- Leading off this issue’s podcast parade is The Final Word, from Australia, and the exceptional bowlers on display at The Ashes, with the special guest the Aussie fast bowler standout Jason Gillespie;
- At Sports’ Forgotten Heroes, the most recent topic is Ernie DiGregorio, the second installment of a deep look with author Tim Wendel (“Buffalo, Home of the Braves”) about the 1970s NBA franchise now known as the Los Angeles Clippers;
- On the PosCast, Joe Posnanski and Michael Schur hash over the addition of Giancarlo Stanton to the New York Yankees;
- More with Bob Costas on a recent The Ringer podcast, discussing all kinds of sports and other topics with Bill Simmons;
- Terry Bradshaw’s career as a sports and media personality is the subject of the latest New Books in Sports podcast, with Bob D’Angelo interviewing author Brett Abrams (“Terry Bradshaw: From Super Bowl Champion to Television Personality.”). I just finished reading the book this week and will be writing more about it shortly;
- Rick Reilly and Jeff Pearlman, members of the Sports Illustrated alumni, chat about golfing with Trump, Mark Cuban, and a whole lot more;
- If you like a strident dose of feminism with sports, then Burn It All Down practically has the corner on this market. Not my brand of feminism, to be sure, and my only attempt at a listen resulted in a primal scream after a few minutes. But if you like what you hear they’re asking for Patreon donations to improve production capabilities;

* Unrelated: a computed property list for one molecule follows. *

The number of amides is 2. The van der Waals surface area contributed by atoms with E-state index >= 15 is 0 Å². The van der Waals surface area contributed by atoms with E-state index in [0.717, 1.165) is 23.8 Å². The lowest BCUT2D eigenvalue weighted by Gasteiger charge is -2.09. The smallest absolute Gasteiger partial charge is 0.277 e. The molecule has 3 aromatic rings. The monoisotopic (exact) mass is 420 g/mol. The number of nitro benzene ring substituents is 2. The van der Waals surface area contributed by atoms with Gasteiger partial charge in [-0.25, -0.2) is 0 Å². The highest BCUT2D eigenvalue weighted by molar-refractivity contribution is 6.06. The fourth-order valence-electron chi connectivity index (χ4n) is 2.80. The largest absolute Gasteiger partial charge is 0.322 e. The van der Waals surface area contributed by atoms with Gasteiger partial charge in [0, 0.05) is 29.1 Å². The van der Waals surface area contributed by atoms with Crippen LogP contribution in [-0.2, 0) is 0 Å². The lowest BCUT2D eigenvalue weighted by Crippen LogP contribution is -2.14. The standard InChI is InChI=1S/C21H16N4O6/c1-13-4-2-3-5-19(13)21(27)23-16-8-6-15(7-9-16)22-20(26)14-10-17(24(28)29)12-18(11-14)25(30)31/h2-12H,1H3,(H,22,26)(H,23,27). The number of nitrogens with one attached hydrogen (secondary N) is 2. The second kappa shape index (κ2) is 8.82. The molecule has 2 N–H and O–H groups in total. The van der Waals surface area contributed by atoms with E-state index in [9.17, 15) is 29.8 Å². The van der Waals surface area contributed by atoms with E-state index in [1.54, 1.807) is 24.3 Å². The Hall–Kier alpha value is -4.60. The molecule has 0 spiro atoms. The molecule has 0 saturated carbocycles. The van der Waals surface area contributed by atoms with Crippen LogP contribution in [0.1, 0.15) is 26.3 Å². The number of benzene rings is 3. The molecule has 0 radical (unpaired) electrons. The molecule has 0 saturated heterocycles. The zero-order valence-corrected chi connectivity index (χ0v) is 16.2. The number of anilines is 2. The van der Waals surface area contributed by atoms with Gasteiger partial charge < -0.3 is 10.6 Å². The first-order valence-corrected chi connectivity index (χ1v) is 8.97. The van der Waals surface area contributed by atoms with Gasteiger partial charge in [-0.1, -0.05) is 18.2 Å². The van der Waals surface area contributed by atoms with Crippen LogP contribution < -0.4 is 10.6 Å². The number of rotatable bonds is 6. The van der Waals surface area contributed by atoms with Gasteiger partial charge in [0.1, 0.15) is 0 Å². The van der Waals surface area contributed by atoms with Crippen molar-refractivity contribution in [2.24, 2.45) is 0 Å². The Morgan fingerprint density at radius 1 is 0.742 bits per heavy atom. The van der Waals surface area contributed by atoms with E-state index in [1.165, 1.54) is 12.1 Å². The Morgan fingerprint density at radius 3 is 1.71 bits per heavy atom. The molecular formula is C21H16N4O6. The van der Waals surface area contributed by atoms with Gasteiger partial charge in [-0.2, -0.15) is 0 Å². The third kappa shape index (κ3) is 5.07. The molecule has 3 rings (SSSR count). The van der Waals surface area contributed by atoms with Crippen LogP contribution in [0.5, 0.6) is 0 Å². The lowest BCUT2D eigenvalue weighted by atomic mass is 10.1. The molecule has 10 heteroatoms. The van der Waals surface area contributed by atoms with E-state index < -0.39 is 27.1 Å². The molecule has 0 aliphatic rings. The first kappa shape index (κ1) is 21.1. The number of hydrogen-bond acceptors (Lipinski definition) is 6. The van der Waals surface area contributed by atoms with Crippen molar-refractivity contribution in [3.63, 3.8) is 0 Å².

- Nicholas Quah, who writes a very authoritative newsletter on the podcasting industry, raved earlier this year about the 30 for 30 Podcasts, which just began their second season. I’ve seen a number of good reviews though I haven’t gotten around to listening. Adding this to a growing list of podcasts, sports and otherwise, to check out more seriously in the new year.
Tommy Nobis, 74, was a hard-nosed linebacker from the University of Texas who led a national championship team and was the No. 1 pick in the 1966 NFL draft. He played 11 seasons for the Atlanta Falcons, which probably is why he’s not in the Pro Football Hall of Fame.
After his career, Nobis settled into a humble life of community service in metro Atlanta, starting a non-profit vocational center for developmentally disabled adults that carries his name.
As Mike Luck, my former sports department colleague from The Atlanta Journal-Constitution, wrote in this remembrance, Nobis didn’t play on many winning teams here, but “Mr. Falcon” was so much more than a football idol to kids like him (and me), who grew up watching him play: “Nobis never let any of us down.”
The Sports Biblio Digest is an e-mail newsletter delivered each Sunday. It contains commentary and links about sports books and history. You can subscribe here and search the archives. This is Digest issue No. 108, published Dec. 17, 2017. The Digest is a companion to the Sports Biblio website.